From 1977, the world began to experience great technological achievements: the birth of the first test tube baby, the sale of the first Apple Macintosh computer, and the first permanent artificial heart implant on a human. Political upheaval continued with the Revolution in Iran and the Soviet invasion of Afghanistan.
Responding to these challenges, Mawlana Hazar Imam continued to establish new institutions to enable the progress of the Jamat and wider society. The Aga Khan Award for Architecture was established in 1977 to identify and encourage building concepts that successfully address the needs and goals of societies in which Muslims have a significant presence. The Award’s first seminar was held in early 1978 at Aiglemont. In his opening remarks, Mawlana Hazar Imam noted that:
“….there is no such thing as one type of Muslim environment or one type of Muslim building. We are enjoined to help the needy, the sick, and the poor of whatever colour or origin. I think, therefore, we must assist in the challenging, but fundamentally important task of demanding, from our architects, an environment in which we can live, work, and practice the precepts of our faith harmoniously and to the fullest.”
The award is guided by the Islamic ethic of care for the most vulnerable in society; the belief that Allah has made us trustees over His creation; and that we have a responsibility to leave the world better than when we inherited it.
A second institution established in 1977 was The Institute of Ismaili Studies (IIS), with Hazar Imam expressing his hope that it would “become one of the major institutions of the Jamat, growing into an internationally recognised centre.” The IIS was founded to contribute to academic discourse in the field of Islamic Studies, aiming to address misperceptions of Islam, including of Shia Muslims in general and Ismailis in particular. It also sought to benefit the Jamat through the development of quality curriculum materials and training religious education teachers. The IIS builds on the historic traditions of learning, including the legacy of Al-Azhar University, founded by the Fatimid Imams a thousand years earlier.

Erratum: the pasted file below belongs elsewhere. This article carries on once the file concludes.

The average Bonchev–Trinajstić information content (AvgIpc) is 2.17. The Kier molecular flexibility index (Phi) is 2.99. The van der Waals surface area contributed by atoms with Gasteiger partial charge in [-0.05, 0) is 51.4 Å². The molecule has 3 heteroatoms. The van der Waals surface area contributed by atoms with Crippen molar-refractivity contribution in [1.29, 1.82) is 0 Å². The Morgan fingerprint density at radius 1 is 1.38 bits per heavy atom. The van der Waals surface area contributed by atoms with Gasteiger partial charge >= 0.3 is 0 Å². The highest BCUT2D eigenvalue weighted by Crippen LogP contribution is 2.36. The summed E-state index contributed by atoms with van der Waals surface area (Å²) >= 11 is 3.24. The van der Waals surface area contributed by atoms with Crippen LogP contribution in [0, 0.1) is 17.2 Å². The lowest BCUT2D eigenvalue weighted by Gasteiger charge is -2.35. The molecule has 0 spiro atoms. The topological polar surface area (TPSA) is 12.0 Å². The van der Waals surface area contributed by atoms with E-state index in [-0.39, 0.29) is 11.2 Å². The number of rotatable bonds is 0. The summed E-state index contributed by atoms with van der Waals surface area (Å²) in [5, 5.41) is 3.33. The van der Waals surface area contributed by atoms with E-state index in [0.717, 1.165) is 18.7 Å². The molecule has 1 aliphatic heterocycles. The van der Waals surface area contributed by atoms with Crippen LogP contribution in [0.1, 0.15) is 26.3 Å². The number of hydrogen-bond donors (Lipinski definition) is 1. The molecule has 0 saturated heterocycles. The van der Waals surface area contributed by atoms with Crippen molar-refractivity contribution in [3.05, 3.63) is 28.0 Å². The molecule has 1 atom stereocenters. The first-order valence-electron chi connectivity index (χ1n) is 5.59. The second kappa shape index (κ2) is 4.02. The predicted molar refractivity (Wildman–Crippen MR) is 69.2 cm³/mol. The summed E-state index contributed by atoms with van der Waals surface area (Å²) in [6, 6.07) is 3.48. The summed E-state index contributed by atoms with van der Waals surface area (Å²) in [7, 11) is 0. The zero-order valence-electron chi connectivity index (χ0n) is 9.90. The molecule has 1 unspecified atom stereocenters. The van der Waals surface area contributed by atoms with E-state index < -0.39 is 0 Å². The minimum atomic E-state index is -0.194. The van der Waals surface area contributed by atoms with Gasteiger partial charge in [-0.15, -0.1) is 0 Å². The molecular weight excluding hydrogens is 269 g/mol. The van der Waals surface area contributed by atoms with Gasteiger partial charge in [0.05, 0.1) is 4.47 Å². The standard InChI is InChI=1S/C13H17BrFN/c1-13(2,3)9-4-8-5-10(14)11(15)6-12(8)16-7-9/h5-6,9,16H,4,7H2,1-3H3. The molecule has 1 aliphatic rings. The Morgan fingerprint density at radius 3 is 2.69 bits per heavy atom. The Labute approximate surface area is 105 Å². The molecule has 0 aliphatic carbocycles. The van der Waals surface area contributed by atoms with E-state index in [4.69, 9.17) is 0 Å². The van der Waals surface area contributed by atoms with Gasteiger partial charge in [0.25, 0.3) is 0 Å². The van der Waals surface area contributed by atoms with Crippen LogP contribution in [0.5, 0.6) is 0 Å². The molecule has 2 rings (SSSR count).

In September 1979, Mawlana Hazar Imam attended the foundation ceremony of the Ismaili Centre in London and spoke of the building as symbolic of a growing understanding of Islam. This would be the first in a global network of Ismaili Centres.
A year later, he initiated the construction of the Aga Khan Hospital and Medical University in Karachi. AKU now has campuses in Asia, Africa and Europe.
On 11 July 1982, Jamati leaders paid homage to Mawlana Hazar Imam at Aiglemont to mark the auspicious occasion of the Silver Jubilee of Hazar Imam's accession to the office of Imamat. It was a time of celebration for the global Jamat. During the Silver Jubilee year, Hazar Imam blessed a number of Jamats with Deedar. He spoke of the importance of faith, of the balance between din and dunya, of education, meritocracy, and the role of the intellect. He attended the foundation ceremony of the Ismaili Centre Burnaby and received the Charter of the Aga Khan University from the President of Pakistan.
At the inauguration of the Aga Khan University in 1985, Hazar Imam spoke of the relationship between intellect and faith. He noted that, “the man of faith who fails to pursue intellectual search is likely to have only a limited comprehension of Allah’s creation. Indeed, it is man’s intellect that enables him to expand his vision of that creation.”
The Ismaili Centre London was officially opened in April 1985, and the Ismaili Centre Burnaby in August 1985, each respectively by the Prime Minister of the time. Today, the six Centres around the world provide spaces for the Jamat’s search for spiritual enlightenment, but also help to build partnerships in the communities in which the Jamat lives.
On his 50th birthday — 13 December 1986 — Mawlana Hazar Imam marked a significant moment in the Jamat’s modern history, as he ordained the first global Ismaili Constitution. This would go on to become an important platform upon which the global institutional structure was built, and one that was particularly timely, given the imminent collapse of the Soviet Union and the period of globalisation which would soon follow.